President Obama said last Monday that more U.S. jobs will be lost in the coming weeks and months but he stressed that the economy has recovered a lot of ground since he took office in January. He doesn’t provide details, however, so we’re supposed to take it on faith that things are on the upswing again. He knows that most of us aren’t keyed in on overseas advisories.

Speaking at a meeting of his Economic Recovery Advisory Board, the president said the current pace of job losses was “distressing” and the labor market would not improve quickly. He said the economy was beginning to stabilize after the deep slump that it entered amid a U.S. and global financial crisis but still it had a long way to go and that policymakers need to find new models for future growth. He said that he was confident that job growth will return once the economy is back on track. That’s how “jobless recoveries” work, you understand.

Neither the president nor anyone else is able to tell us how they can determine that the economy is “beginning to stabilize”. It’s all doublespeak. It’s sheer nonsense to speak of improvement in an economy when thousands are being dismissed from the work force every day.

And to assign the blame for our “deep slump” on a financial crisis is nowhere near the truth. There is no connection between the losses on Wall Street and the loss of U.S. jobs. Simply put, more than 35 years ago U.S. officials began surrendering U.S. jobs to overseas manufacturing facilities, thereby guaranteeing the eventual collapse of this nation’s economy.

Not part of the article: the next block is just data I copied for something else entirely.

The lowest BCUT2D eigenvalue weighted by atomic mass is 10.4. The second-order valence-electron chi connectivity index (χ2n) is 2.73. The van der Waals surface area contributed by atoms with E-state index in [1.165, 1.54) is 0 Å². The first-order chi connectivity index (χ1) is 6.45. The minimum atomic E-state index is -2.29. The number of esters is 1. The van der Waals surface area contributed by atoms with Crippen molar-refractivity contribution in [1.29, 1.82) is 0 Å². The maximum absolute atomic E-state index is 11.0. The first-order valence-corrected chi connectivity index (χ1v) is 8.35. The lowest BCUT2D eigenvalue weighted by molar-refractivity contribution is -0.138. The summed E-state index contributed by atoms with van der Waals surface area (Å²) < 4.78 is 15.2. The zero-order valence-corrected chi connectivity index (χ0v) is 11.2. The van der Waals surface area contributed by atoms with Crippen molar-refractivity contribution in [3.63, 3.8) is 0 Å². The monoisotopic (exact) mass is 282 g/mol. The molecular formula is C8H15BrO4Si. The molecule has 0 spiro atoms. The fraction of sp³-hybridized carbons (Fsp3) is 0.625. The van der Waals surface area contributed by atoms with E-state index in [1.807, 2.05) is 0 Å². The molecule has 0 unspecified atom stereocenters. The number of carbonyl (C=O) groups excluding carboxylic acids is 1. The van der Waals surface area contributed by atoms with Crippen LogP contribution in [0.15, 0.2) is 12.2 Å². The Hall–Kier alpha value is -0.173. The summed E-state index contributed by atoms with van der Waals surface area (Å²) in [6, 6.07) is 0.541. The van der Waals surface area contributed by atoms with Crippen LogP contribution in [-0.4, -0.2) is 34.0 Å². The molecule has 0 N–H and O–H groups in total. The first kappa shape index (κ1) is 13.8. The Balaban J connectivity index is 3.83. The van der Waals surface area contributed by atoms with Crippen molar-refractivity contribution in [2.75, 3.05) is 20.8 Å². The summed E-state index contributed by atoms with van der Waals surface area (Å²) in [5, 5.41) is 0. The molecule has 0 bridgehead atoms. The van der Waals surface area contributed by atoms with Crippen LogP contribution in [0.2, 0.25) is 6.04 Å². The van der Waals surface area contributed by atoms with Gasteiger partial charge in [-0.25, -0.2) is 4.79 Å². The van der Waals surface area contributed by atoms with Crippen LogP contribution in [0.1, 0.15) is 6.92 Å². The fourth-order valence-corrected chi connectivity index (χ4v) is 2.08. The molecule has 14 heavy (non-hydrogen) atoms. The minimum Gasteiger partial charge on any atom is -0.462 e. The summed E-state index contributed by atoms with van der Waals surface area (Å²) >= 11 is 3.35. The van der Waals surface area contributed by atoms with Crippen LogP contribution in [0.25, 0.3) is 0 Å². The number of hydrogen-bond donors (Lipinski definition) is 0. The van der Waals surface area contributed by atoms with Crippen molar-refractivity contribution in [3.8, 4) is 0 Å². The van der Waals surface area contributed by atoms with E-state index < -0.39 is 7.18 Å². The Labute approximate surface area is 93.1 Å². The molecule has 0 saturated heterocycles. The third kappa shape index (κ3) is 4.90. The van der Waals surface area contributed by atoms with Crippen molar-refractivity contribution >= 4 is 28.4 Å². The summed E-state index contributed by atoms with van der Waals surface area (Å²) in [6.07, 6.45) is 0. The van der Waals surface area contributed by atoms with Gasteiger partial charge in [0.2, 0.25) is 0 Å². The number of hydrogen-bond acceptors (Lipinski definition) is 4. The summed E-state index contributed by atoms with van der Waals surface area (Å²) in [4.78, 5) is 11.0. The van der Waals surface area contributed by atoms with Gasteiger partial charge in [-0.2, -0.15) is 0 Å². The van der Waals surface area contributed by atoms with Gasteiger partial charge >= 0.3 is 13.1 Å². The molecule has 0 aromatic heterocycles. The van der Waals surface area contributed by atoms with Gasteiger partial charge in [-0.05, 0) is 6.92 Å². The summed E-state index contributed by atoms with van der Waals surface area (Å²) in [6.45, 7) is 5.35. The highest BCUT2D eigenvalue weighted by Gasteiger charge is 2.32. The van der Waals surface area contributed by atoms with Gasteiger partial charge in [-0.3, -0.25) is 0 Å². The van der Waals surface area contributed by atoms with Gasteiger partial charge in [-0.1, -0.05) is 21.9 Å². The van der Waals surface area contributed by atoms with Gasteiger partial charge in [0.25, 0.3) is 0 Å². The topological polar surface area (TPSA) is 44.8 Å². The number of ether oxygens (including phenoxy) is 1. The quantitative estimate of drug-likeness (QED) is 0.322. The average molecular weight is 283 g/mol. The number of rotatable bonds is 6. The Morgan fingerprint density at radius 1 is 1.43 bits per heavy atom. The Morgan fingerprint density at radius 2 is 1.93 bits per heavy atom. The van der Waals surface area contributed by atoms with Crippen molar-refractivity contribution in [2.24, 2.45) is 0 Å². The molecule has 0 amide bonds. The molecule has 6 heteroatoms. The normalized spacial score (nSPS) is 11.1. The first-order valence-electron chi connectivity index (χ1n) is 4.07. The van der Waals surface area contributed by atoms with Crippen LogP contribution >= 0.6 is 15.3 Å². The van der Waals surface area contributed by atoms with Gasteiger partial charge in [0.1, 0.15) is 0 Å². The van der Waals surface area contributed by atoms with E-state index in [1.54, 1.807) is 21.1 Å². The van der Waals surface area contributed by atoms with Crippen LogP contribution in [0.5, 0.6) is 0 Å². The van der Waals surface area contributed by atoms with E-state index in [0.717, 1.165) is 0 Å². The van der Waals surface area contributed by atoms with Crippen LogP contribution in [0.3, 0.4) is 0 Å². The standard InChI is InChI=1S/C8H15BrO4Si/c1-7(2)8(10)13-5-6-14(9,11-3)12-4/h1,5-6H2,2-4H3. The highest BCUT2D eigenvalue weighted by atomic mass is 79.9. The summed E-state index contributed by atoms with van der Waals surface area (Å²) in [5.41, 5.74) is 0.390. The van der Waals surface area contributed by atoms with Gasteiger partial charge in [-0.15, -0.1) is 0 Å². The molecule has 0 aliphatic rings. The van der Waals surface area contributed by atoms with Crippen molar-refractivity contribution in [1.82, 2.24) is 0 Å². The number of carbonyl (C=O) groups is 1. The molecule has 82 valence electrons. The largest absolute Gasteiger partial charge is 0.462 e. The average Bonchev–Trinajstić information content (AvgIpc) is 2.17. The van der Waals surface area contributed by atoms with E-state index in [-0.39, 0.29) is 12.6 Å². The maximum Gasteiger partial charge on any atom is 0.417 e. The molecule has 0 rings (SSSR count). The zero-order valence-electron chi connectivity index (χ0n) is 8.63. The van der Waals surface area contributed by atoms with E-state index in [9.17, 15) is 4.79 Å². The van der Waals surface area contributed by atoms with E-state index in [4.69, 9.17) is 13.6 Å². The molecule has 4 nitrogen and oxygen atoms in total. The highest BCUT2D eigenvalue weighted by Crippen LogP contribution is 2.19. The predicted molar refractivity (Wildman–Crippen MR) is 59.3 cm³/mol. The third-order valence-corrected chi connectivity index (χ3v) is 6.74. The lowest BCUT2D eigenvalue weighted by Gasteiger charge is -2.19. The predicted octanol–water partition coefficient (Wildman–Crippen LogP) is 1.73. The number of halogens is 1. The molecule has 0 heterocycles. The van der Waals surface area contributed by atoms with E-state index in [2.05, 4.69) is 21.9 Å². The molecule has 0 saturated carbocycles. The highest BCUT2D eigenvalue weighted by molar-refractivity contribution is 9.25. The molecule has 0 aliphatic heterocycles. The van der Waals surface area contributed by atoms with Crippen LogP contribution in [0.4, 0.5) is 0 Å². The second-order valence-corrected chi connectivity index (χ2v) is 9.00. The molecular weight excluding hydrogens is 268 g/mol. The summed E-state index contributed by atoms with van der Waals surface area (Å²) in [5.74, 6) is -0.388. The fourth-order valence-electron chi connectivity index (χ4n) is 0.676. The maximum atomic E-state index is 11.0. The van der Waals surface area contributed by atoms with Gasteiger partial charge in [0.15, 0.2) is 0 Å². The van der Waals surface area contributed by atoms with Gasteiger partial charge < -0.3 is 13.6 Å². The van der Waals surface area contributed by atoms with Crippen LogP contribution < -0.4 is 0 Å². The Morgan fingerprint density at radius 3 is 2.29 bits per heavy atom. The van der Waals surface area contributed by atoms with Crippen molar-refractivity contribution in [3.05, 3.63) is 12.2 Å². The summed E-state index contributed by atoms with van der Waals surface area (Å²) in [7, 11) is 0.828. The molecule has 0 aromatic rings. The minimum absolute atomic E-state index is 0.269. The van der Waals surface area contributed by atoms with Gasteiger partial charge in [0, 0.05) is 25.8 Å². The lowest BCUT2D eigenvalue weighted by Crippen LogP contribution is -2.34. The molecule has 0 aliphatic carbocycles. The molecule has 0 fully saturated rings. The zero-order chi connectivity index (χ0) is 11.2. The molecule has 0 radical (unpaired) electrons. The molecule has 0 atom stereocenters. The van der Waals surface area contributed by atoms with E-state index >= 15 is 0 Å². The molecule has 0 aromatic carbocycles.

By telling Americans that a “financial crisis” brought about today’s recession and job losses is a deliberate attempt to mislead the public, and this dissembling served as a convenient excuse to funnel stimulus funds to impoverished banksters and Wall Street hucksters.

The president also suggested that “policymakers need to find new models for future growth”. But those are the same “policymakers” that got us into this mess, and it’s becoming apparent that it’s not in their best interests to get us out. They need turmoil. They thrive on turmoil. They get rich off turmoil.

We’ve sent hundreds and hundreds of e-mails and faxes to those policymakers – including almost everyone in the administration and in Congress – explaining in detail how a new Emergency Shipbuilding Program would create millions of jobs in this country, and how the construction of our patented container ships in revitalized U.S. shipyards would bring this recession to a quick end.

We reminded them of an earlier economic collapse and the steps FDR took to deal with it. We also reminded them that efforts to reinforce the stock market, and efforts to upgrade the nation’s “infrastructure”by means of the WPA, were exercises in futility and that only the Emergency Shipbuilding Programs ended the economic decline.

We’ve received not a single response. Not even an acknowledgment.

Could it be that not enough “funding” would be directed to those in the top echelon? Could it be that too much “funding” would be directed to the truly impoverished? Heaven forbid.